A court filing published on Friday has revealed that federal prosecutors seized $50 million that Sam Bankman-Fried held in a small Washington bank. The FTX co-founder held the money in a Farmington State Bank account that has now been taken over by authorities.
It was reported by Markets Insider that the Farmington State Bank had just three employees at the time of Bankman-Fried’s account creation. Moreover, they specialized in agricultural loans to farmers until March 2022.
SBF Kept $50 Million in Rural Bank
As the authorities continue the seizure of assets belonging to disgraced FTX CEO, Sam Bankman-Fried, it seems as though the search has truly been an international one. Court documents filed on Friday have revealed the very interesting place the former billionaire kept tens of millions of dollars.
It was reported that prosecutors have seized $50 million that Bankman-Fried kept in an account at a small Washington Bank. According to the documents, the seizure was exactly $49,99,500 that Bankman-Fried had deposited in the rural Farmington State Bank.
Furthermore, it was noted in a following report that Bankman-Fried’s hedge fund, Alameda Research, eventually took control of the Farmington State Bank. Subsequently, the firm purchased an $11.5 million stake in the bank in March of 2022. Conversely, that investment was more than double its entire net worth, according to Markets Insider.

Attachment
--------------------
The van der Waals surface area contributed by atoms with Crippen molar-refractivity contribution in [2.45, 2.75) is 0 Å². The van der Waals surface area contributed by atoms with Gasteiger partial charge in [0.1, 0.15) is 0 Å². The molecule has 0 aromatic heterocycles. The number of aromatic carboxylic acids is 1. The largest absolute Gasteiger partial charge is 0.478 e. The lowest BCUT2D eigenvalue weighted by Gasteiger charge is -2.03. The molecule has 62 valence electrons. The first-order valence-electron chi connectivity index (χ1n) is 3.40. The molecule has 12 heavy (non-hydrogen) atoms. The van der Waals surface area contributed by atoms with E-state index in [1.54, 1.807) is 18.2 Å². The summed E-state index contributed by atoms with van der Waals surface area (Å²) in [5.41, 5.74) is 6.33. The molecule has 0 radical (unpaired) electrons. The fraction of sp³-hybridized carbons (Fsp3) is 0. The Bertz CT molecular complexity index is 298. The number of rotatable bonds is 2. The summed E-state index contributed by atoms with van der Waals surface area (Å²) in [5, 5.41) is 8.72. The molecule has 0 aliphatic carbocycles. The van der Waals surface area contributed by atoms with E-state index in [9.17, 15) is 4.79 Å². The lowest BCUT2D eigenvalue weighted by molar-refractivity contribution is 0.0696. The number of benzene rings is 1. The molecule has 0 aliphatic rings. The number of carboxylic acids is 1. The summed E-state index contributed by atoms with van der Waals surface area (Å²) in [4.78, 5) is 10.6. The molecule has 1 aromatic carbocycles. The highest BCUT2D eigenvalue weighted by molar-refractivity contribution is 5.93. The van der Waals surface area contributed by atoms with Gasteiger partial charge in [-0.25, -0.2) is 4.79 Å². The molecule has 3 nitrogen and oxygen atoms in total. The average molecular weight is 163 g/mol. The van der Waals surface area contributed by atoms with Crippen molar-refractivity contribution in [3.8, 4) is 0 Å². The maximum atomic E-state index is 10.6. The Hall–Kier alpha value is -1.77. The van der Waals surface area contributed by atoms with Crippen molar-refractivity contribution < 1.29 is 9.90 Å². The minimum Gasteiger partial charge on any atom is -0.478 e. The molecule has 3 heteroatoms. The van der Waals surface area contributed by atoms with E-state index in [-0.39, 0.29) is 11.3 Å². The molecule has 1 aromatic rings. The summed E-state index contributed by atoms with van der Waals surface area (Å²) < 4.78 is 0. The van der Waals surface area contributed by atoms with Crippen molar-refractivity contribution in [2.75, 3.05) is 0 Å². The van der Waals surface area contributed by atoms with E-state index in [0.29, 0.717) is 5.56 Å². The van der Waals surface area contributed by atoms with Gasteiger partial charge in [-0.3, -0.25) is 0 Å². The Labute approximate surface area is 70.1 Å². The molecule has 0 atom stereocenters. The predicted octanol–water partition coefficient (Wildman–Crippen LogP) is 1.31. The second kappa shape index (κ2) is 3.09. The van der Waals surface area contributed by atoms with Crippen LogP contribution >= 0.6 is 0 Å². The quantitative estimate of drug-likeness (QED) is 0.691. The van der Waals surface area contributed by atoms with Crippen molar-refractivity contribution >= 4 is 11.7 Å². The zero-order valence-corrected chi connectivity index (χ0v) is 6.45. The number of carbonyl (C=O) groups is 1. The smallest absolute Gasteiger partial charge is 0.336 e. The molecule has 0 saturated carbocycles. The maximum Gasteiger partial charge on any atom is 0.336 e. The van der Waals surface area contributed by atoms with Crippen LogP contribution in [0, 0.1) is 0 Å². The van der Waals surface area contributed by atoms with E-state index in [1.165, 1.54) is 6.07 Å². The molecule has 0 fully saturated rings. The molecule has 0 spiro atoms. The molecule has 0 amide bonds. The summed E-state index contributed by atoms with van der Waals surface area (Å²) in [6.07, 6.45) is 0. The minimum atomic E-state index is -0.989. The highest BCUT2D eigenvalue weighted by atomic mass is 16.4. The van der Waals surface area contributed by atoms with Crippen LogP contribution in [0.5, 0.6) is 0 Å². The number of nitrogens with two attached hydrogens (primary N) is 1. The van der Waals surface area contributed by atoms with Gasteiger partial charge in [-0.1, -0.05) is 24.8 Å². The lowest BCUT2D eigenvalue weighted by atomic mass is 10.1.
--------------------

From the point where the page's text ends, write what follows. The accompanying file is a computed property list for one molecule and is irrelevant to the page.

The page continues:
Prior to the investment, the bank had just three employees and was the United States’ 26th smallest out of 4,800. Farmington, Washington, the town in which the bank is located, has just 146 residents.
Following the Alameda Research investment, the bank trademarked the name “Moonstone,” and began to boast an online presence with the name. A New York Times report in November stated that the bank claimed 32 employees and a $115 million valuation.
However, Markets Insider reports that last week saw the bank retire the Moonstone name. Thereafter, committing to a return to its status as a “community bank,” in the wake of the Sam Bankman-Fried arrest.